by Dennis Shiao on his blog “It’s All Virtual”
On September 24th, FountainBlue held its annual virtual worlds conference. This year’s event was hosted on Cisco’s campus in Milpitas, CA.
The event was attended by entrepreneurs, intrapreneurs, investors and virtual worlds practitioners. Several virtual worlds entrepreneurs spoke on the scheduled panel discussions and a few set up stations to demonstrate their technology.
I’d like to highlight 3 virtual worlds technologies that caught my attention.
RocketOn: A virtual world layer on top of the entire web
Presenting executive: Steve Hoffman, CEO
RocketOn takes my “Best in Show Award” for most innovative virtual worlds technology. While Facebook and Twitter have propelled social networking to mainstream adoption, surfing the web is still a solitary experience.
While many web sites have added community features (e.g. membership, comments, Facebook social graph integration, etc.) – it’s still the case that when I browse my favorite content sites, I have no idea who else is reading the same page at the same time.
RocketOn seeks to change that. Using a Flash layer placed on top of web pages via an i-frame, RocketOn users can create their own avatar and have them walk atop any web page. They can then see other RocketOn users who may be visiting the same web page.
Perhaps you’re reading a movie review and happen to bump into a friend, who’s reading the same review. You decide to visit a site that hosts a trailer for the movie, so you both navigate to the trailer site, watch it there and continue your chat.
A Foursquare for the entire web
One of the captivating features of Foursquare is the ability to see who else is at the same physical location as you. RocketOn has built a similar feature for the entire web. While the service is focused on a consumer audience initially, imagine how this technology could be used in a corporate setting.
Browsing your company’s intranet could become much more productive and engaging. Now, water cooler conversations could occur online, as you bump into colleagues at the employee directory page (rather than the kitchen).
Zenitum: Bringing virtual worlds into the real world
Presenting executive: Albert Kim, CEO
I admire technologies that flip conventional models upside down. While we visit virtual worlds from the real world, Zenitum seeks to have virtual worlds elements visit us in the real world. CEO Albert Kim receives the “Jetsettter Badge”, having attended the conference from Zenitum’s home base in Seoul, Korea.
When publicly released (later this year), Zenitum’s technology will be supported on iPhone, Android and Symbian. Zenitum will provide their app and an SDK (software development kit) for free. They are encouraging widespread adoption of their technology – consumers use their app and device manufacturers develop services using their SDK. Zenitum will monetize their service via advertising (“augmented advertising”, perhaps).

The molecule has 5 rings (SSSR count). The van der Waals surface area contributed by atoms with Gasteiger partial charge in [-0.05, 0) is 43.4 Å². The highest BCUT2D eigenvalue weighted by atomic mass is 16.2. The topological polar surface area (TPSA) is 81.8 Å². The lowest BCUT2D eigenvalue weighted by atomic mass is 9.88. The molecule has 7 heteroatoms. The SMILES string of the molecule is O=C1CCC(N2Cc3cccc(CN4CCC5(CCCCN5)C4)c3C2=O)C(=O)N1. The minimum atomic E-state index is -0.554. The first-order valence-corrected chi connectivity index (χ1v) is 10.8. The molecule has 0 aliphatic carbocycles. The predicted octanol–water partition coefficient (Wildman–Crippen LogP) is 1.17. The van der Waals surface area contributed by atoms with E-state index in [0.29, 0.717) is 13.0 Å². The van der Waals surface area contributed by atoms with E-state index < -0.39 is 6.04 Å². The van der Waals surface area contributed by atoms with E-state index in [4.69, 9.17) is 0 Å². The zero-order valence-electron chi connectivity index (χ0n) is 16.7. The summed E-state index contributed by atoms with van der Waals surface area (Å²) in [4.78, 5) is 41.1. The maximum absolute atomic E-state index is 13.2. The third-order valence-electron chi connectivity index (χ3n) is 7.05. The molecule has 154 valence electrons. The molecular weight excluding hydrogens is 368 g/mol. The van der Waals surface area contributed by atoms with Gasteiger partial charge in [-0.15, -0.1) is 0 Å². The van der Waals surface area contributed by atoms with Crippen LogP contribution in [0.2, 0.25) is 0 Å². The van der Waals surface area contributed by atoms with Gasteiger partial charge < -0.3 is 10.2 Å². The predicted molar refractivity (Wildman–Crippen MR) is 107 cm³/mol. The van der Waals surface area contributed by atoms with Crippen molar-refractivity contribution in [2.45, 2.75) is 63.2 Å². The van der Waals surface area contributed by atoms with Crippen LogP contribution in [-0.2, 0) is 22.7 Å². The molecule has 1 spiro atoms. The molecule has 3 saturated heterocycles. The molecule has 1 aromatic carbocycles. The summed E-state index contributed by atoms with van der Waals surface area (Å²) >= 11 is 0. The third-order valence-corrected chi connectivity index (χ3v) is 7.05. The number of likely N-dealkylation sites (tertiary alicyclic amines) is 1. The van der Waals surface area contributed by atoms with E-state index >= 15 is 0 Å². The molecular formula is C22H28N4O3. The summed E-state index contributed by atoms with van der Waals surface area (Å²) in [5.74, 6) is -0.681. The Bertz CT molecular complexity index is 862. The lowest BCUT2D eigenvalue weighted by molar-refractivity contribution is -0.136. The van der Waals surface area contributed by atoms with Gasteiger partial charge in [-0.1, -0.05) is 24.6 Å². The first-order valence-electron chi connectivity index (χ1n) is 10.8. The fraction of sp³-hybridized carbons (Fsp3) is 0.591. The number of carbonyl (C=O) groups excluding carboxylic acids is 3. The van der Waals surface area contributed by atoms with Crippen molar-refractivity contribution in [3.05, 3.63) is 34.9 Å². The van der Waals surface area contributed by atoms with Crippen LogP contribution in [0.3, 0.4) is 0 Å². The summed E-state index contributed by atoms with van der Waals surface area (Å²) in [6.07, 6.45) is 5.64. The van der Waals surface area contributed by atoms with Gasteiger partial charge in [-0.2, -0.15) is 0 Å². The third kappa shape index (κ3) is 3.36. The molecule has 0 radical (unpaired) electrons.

Our reality will forever be augmented
When you run the app, your smartphone scans your surroundings, attempting to recognize images. If it finds a match, Zenitum overlays a 3D animated object on top (or around) the real world object. For example, let’s say a comic book publisher is running a campaign and loads an image of a comic strip into the Zenitum platform.
The same image is on a billboard on a city street. When I walk down that street with the app running (and my smartphone positioned properly), Zenitum detects the comic strip image. It then inserts animated 3D objects (perhaps other characters from the comic strip) around the real world object. As I move my phone left, right, up and down, the animated objects adjust their positions accordingly.
Possible use cases
Imagine the use of this technology at a museum – as you walk past a painting, its “virtual artist” could appear on your phone and speak to you about the inspiration behind the work. At a trade show or conference, walking down an aisle could cause executives (virtually) to spring up and give you a brief pitch about their product.
Neat stuff – I hope we’re able to keep the distinction clear, though, on what’s real and what’s virtual!
Digitell: Bringing a global audience to your next meeting
Presenting executive: Jim Parker, President
Digitell uses the ActiveWorlds 3D platform to bring you hybrid meetings, virtual events, virtual communities and webcasts. Jim Parker, Digitell’s President, notes that a common client of his service is associations, who want to extend the audience for their annual meetings. Parker notes that the immersive experience of Digitell makes attendees “feel like they’re there” (at the physical event).
Parker’s clients who run these hybrid events often charge the same amount on virtual attendance as they do for the on-site event. In this way, the common objection of cannibalization goes away, as the virtual component generates additional audience – and additional revenue for the meeting organizer.
Dispelling the notion that virtual worlds are for the younger generation, Parker notes that the average age of a Digitell user is 44 (wow!). Users are so passionate about the experience that they often comment, “when’s the next event, I want to use my avatar!”.
Parker has created 3D replicas of museums, which allows students (across the globe) to visit and experience the museum’s works, without having to be “bused” to the physical building. Imagine how easy it would be to have a virtual guide take students on a tour of the museum’s main works, any time of day, with students participating from all over the world.
While the term “virtual worlds” has a negative connotation in the minds of many, it hasn’t stopped innovative entrepreneurs from developing new and exciting services. It will be interesting to watch each of these technologies to review their adoption, growth and monetization.